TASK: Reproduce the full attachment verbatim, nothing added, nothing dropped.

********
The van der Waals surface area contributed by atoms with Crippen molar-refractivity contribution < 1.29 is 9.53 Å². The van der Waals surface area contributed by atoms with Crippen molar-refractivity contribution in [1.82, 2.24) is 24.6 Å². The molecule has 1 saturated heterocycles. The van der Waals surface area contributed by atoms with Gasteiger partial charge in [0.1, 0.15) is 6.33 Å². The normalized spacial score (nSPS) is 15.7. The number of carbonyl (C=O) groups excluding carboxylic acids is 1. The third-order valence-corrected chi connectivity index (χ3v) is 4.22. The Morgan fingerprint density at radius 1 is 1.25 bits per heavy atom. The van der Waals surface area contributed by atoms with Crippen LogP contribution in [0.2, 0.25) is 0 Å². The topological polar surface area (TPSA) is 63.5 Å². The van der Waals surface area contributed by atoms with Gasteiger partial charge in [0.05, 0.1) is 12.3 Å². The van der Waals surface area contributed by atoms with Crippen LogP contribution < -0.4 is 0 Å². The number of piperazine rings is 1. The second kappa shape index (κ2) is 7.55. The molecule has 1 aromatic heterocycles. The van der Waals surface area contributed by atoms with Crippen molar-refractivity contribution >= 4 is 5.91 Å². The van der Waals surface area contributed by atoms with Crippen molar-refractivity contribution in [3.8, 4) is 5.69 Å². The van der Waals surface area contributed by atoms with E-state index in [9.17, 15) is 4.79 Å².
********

The van der Waals surface area contributed by atoms with Crippen molar-refractivity contribution < 1.29 is 9.53 Å². The van der Waals surface area contributed by atoms with Crippen molar-refractivity contribution in [1.82, 2.24) is 24.6 Å². The molecule has 1 saturated heterocycles. The van der Waals surface area contributed by atoms with Gasteiger partial charge in [0.1, 0.15) is 6.33 Å². The normalized spacial score (nSPS) is 15.7. The number of carbonyl (C=O) groups excluding carboxylic acids is 1. The third-order valence-corrected chi connectivity index (χ3v) is 4.22. The Morgan fingerprint density at radius 1 is 1.25 bits per heavy atom. The van der Waals surface area contributed by atoms with Crippen LogP contribution in [0.2, 0.25) is 0 Å². The topological polar surface area (TPSA) is 63.5 Å². The van der Waals surface area contributed by atoms with Gasteiger partial charge in [0.05, 0.1) is 12.3 Å². The van der Waals surface area contributed by atoms with Crippen LogP contribution < -0.4 is 0 Å². The number of piperazine rings is 1. The second kappa shape index (κ2) is 7.55. The molecule has 1 aromatic heterocycles. The van der Waals surface area contributed by atoms with Crippen molar-refractivity contribution >= 4 is 5.91 Å². The van der Waals surface area contributed by atoms with Crippen molar-refractivity contribution in [3.8, 4) is 5.69 Å². The van der Waals surface area contributed by atoms with E-state index in [9.17, 15) is 4.79 Å².